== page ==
A national advocacy group in favor of drug law reform asked the Louisiana Supreme Court on Wednesday to review the 13-year prison sentence of a man convicted of possessing the equivalent of two marijuana cigarettes.
The Drug Policy Alliance filed an amicus brief with the court on behalf of 48-year-old Bernard Noble. According to the group’s own press release, Noble was originally sentenced to five years of hard labor for the minor drug charge, but the Orleans Parish District Attorney appealed the sentence.
Noble’s case eventually wound up before the Louisiana Supreme Court. He was sentenced, last year, to 13 years for possession of 2.8 grams of marijuana.
“Thirteen years in prison for two joints is obscene,” said Daniel Abrahamson, the lead author of the brief for the Drug Policy Alliance. “The punishment is so far out of proportion to the conduct that we really can’t call it ‘punishment’ — it is more like torture.”
Noble had never been convicted of a violent crime. His only only prior convictions were from two similar cases for possession of drugs for personal use. One conviction was 20 years ago.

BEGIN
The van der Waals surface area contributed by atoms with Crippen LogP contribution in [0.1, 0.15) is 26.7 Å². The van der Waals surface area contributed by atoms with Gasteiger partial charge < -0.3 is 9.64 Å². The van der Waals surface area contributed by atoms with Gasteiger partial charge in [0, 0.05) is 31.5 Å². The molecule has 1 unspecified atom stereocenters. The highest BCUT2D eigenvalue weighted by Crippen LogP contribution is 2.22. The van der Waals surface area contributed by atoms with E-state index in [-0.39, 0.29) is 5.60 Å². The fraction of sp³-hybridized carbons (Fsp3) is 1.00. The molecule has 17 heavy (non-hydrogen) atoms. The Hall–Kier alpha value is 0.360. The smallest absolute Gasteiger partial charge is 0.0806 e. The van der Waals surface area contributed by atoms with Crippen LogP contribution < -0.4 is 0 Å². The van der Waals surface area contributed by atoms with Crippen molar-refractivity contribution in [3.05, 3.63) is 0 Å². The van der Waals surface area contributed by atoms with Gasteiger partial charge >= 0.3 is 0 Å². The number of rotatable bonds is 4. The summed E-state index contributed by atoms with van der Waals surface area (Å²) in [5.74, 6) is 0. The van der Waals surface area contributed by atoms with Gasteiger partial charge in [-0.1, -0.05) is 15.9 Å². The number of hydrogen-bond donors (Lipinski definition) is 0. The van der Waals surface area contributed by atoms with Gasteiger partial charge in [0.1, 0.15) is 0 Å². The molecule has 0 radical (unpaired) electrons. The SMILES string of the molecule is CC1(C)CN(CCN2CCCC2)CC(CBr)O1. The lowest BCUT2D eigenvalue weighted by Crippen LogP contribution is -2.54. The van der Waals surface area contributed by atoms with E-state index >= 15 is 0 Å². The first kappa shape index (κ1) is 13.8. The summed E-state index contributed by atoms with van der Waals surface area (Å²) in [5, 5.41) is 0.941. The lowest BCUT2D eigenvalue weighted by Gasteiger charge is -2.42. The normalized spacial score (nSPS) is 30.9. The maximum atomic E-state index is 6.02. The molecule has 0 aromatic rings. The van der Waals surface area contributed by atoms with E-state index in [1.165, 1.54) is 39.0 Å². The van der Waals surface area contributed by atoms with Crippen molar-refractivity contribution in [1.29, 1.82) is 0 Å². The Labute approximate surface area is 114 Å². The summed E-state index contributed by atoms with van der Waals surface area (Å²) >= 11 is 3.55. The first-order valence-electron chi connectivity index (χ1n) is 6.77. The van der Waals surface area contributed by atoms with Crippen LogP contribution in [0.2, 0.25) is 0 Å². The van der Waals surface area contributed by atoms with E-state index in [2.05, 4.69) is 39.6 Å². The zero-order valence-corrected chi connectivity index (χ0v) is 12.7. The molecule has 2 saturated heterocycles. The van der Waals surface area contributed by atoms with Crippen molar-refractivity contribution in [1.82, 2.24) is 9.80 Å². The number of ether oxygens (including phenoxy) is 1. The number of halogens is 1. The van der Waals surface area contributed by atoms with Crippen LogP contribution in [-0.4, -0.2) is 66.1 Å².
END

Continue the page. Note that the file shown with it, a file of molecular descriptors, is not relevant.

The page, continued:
A story from Al-Jazeera earlier this year indicates that Louisiana is home to some of the nation’s toughest drug laws. A first arrest in the state for minor drug possession can carry a six-month jail sentence. A third arrest can carry a 20-year sentence or possibly life in prison.
Derwyn Bunton, the chief public defender in New Orleans, said Noble’s case was just another example of an unequal criminal justice system.
“We in the South are part of the Bible belt, [a] very Christian part of the country, that has produced some very conservative values that play themselves out in our criminal justice system,” he told Al-Jazeera. “There is also the history of slavery and racism in the south. It becomes easy to sort of make a political name prosecuting very vigorously drug offenses.”
But those prosecutions come at a high cost for the state, and Abrahamson questioned whether it is worth it. He pointed out that a high percentage of the state’s prisoners have not committed a violent crime.
“Finally, Mr. Noble’s prison sentence for possessing two joints will cost Louisiana taxpayers nearly one-quarter of a million dollars and will add to the majority of nonviolent offenders who currently fill Louisiana’s prisons,” Abrahamson said. “In fact, only 17 percent of the state’s prison inmates have committed violent crimes, whereas fully one quarter of the state’s prison population is there for drug crimes.”
Noble’s current sentence carries no chance for parole.